Thursday, October 23, 2014

Comparison: 2014 BMW F 800 GS vs. 2014 Triumph Tiger 800 XC: Variations on a Theme



This article is published with the permission of RoadRUNNER Motorcycle Touring & Travel Magazine. It is not for sale or redistribution. RoadRUNNER is a bimonthly motorcycle touring magazine packed with exciting travel articles, splendid photography, maps and GPS files. Subscriptions are available online (www.roadrunner.travel), or by calling (866) 343-7623.

The spicy flavor of this British-born, massaged sportbike machine delivers tons of passion from each twist of the wrist, but the BMW’s practical and concise demeanor also delivers in predictable and repeatable ways. Many ask the same question, “Which one?” But only your own taste buds know what you like—fancy a cup of tea or a beer? Backed up with a little ride through some of Mother Nature’s deadliest terrain, aka Death Valley National Park, this is how they stack up on paper, as well as on the trail.


In our last issue, we showed you a collection of motorcycles you might consider the sport tourers of the fire road; each one capable of tackling border and stream crossings with aplomb. They are the big boys on the block, but in this issue we take a look at their more affordable (and possibly even more capable) siblings—the popular 2014 BMW F 800 GS and the newcomer 2014 Triumph Tiger 800 XC.
A pair instead of a trio this time, the parameters for this test are otherwise the same as the last. We compare two similar chain-driven machines with a comparable laundry list of crash protection and farkles, along with a set of knobbies for each bike. With larger (21-inch) front wheels than the big bikes, they instead received Continental Twinduro TKC80s on the front and the same Sava 150/70-17s we put on the bigger machines’ rear wheels.
Beyond that, they share a similar trellis-frame construction, laced wheels, inverted front forks, and tall windscreens. Easily confusing the casual onlooker, they’re extremely analogous machines, some say by design. BMW was first to the mid-sized adventure bike game; Triumph stepped to the plate a few years later with a comparable unit stuffed with its own inline-triple engine to steal a portion of BMW’s market share. BMW returned the volley with a lighter, more dirt-friendly machine, hoping to win back a few lost customers. With the addition of an Adventure model to boot, BMW leads the way.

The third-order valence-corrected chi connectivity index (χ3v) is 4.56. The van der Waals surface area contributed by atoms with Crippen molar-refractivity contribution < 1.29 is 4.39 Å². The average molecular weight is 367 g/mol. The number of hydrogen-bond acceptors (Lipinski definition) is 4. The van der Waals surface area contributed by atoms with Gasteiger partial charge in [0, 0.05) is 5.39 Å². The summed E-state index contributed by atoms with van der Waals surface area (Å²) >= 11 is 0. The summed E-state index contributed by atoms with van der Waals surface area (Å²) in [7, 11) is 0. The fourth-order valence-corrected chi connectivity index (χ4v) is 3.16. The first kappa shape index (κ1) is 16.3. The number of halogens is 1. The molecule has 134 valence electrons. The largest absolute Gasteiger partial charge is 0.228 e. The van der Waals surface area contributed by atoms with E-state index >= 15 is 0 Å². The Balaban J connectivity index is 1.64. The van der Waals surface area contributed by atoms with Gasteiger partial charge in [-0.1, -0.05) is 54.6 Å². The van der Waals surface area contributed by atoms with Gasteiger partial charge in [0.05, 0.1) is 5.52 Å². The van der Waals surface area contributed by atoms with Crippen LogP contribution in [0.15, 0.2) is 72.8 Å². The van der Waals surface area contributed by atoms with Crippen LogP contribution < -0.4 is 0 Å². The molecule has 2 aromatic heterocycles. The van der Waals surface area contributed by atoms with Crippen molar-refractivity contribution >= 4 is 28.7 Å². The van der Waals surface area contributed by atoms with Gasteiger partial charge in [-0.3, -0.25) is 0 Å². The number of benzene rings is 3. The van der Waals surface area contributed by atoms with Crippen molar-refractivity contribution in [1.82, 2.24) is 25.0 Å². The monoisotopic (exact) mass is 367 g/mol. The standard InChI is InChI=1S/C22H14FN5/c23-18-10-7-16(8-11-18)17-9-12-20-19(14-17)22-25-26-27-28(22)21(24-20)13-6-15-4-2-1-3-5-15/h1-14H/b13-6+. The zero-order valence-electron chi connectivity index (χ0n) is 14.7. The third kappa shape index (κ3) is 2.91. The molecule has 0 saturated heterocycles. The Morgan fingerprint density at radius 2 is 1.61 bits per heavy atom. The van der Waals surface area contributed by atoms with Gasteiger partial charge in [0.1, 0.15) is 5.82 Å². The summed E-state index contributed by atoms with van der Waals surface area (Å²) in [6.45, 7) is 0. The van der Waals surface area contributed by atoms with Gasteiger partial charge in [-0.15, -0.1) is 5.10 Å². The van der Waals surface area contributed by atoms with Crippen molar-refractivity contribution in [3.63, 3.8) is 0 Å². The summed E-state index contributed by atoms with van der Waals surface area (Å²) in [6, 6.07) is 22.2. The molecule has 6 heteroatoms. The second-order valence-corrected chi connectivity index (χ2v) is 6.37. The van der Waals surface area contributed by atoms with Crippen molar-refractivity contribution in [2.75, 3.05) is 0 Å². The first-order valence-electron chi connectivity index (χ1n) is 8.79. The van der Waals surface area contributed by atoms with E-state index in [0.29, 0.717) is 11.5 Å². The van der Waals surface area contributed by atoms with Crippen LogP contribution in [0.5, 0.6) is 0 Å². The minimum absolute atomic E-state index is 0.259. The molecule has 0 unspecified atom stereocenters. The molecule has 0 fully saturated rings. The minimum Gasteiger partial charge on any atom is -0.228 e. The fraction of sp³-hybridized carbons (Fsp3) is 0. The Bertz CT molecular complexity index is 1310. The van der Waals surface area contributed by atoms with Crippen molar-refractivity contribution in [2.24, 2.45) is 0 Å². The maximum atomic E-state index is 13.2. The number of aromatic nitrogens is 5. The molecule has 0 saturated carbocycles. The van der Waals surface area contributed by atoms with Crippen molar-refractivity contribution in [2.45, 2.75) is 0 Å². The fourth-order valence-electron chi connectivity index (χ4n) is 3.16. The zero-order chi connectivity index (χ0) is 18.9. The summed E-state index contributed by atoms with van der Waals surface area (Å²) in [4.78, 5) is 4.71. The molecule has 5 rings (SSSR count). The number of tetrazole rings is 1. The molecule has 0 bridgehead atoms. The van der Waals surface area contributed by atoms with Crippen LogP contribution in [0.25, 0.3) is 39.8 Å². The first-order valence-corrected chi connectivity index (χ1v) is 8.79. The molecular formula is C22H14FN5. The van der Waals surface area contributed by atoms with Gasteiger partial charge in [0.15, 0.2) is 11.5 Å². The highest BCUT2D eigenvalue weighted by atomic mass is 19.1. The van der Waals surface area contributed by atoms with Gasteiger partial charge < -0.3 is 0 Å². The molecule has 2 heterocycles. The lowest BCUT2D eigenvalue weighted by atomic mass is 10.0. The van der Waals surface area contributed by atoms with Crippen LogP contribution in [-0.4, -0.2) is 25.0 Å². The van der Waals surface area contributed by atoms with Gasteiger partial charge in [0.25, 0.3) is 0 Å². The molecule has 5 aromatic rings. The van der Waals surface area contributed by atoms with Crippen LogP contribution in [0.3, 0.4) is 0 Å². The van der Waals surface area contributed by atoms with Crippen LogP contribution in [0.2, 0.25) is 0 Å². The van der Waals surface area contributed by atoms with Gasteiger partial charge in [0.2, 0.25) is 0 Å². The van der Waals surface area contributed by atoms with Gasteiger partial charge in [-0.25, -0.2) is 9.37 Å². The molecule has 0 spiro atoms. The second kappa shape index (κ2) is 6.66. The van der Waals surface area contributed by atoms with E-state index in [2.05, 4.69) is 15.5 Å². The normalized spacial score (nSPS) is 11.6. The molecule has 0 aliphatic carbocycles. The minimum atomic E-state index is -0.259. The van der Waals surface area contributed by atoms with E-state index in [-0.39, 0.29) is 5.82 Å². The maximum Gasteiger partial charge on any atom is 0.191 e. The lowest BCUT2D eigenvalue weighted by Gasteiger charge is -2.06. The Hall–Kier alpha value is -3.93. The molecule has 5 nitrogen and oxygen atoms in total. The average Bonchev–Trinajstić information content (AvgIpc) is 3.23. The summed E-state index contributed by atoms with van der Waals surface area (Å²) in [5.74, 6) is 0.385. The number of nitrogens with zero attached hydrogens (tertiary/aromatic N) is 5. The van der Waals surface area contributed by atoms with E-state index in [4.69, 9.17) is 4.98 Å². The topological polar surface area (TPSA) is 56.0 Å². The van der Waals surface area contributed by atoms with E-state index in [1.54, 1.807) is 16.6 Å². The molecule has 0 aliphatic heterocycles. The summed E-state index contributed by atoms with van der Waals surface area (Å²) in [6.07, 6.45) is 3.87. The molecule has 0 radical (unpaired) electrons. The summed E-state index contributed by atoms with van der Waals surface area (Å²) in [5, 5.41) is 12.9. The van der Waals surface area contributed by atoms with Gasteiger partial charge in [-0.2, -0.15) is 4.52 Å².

Since Yamaha doesn’t offer a middleweight version of the Ténéré in the U.S., the testing narrowed to the two most popular middleweight adventure bikes. When comparing them to their model line mates, each has its own merits and demerits. Furthermore, the Triumph lineup includes three versions (800 ABS, 800 XC, and 800 XC Special Edition), but there is nothing quite like the battle-ready Adventure model available from BMW, so we chose to test the standard 800 GS against the 800 XC for a more direct comparison.
With both the XC and GS retailing for thousands less than their bigger brothers (nearly a small motorcycle’s cost in difference!) and at 50 to 100 pounds lighter, these models are often part of any buyer’s equation when considering the purchase of an adventure bike. Everyone wants the biggest and best, or to ride the bike that Charley and Ewan rode in that mini-series, but not everyone has the bank account or the inseam to do so. Long live the compromise—perhaps one you won’t even regret!
The classic Triple vs. Twin battle will sway your decision-making process along the way, but there’s so much more to consider, sort of. They make roughly the same horsepower and torque (85hp BMW and 61lb-ft vs. 95bhp Triumph and 58lb-ft), stand around the same height at the saddle (34 inches with variants), both have switchable ABS brakes as standard, and they retail within $ 100 of each other. So what’s the difference, and how do I decide which is for me? Read on.

2014 BMW F 800 GS